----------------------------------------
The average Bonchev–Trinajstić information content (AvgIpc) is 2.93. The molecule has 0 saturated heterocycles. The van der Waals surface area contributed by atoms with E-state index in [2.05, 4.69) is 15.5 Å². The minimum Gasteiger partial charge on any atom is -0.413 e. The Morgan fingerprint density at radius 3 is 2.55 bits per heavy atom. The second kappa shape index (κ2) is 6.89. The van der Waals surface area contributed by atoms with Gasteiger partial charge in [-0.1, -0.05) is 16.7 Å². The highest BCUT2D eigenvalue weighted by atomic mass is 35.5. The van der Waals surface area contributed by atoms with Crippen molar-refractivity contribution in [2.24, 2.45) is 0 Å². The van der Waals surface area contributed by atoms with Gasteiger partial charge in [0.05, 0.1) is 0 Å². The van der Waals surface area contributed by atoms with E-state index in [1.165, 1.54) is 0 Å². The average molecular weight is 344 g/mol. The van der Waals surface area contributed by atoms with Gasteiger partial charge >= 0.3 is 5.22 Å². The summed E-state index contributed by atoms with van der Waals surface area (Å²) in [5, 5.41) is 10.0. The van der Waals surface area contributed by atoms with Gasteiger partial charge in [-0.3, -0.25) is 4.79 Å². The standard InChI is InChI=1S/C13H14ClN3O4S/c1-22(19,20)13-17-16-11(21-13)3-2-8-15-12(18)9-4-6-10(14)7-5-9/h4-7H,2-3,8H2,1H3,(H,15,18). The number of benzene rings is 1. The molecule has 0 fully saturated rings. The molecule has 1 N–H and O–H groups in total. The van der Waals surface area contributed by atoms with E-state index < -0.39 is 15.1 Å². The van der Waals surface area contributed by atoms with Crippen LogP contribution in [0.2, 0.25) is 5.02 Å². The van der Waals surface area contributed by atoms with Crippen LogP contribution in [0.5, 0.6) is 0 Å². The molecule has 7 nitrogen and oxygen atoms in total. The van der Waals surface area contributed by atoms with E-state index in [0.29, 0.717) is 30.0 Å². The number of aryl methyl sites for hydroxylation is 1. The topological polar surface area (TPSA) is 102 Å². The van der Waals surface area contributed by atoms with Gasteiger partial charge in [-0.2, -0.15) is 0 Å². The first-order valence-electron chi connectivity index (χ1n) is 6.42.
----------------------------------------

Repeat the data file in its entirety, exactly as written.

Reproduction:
The average Bonchev–Trinajstić information content (AvgIpc) is 2.93. The molecule has 0 saturated heterocycles. The van der Waals surface area contributed by atoms with E-state index in [2.05, 4.69) is 15.5 Å². The minimum Gasteiger partial charge on any atom is -0.413 e. The Morgan fingerprint density at radius 3 is 2.55 bits per heavy atom. The second kappa shape index (κ2) is 6.89. The van der Waals surface area contributed by atoms with Gasteiger partial charge in [-0.1, -0.05) is 16.7 Å². The highest BCUT2D eigenvalue weighted by atomic mass is 35.5. The van der Waals surface area contributed by atoms with Crippen molar-refractivity contribution in [2.24, 2.45) is 0 Å². The van der Waals surface area contributed by atoms with Gasteiger partial charge in [0.05, 0.1) is 0 Å². The van der Waals surface area contributed by atoms with E-state index in [1.165, 1.54) is 0 Å². The average molecular weight is 344 g/mol. The van der Waals surface area contributed by atoms with Gasteiger partial charge >= 0.3 is 5.22 Å². The summed E-state index contributed by atoms with van der Waals surface area (Å²) in [5, 5.41) is 10.0. The van der Waals surface area contributed by atoms with Gasteiger partial charge in [-0.3, -0.25) is 4.79 Å². The standard InChI is InChI=1S/C13H14ClN3O4S/c1-22(19,20)13-17-16-11(21-13)3-2-8-15-12(18)9-4-6-10(14)7-5-9/h4-7H,2-3,8H2,1H3,(H,15,18). The number of benzene rings is 1. The molecule has 0 fully saturated rings. The molecule has 1 N–H and O–H groups in total. The van der Waals surface area contributed by atoms with E-state index < -0.39 is 15.1 Å². The van der Waals surface area contributed by atoms with Crippen LogP contribution in [0.2, 0.25) is 5.02 Å². The van der Waals surface area contributed by atoms with Crippen LogP contribution in [0.5, 0.6) is 0 Å². The molecule has 7 nitrogen and oxygen atoms in total. The van der Waals surface area contributed by atoms with E-state index in [0.29, 0.717) is 30.0 Å². The number of aryl methyl sites for hydroxylation is 1. The topological polar surface area (TPSA) is 102 Å². The van der Waals surface area contributed by atoms with Gasteiger partial charge in [-0.2, -0.15) is 0 Å². The first-order valence-electron chi connectivity index (χ1n) is 6.42.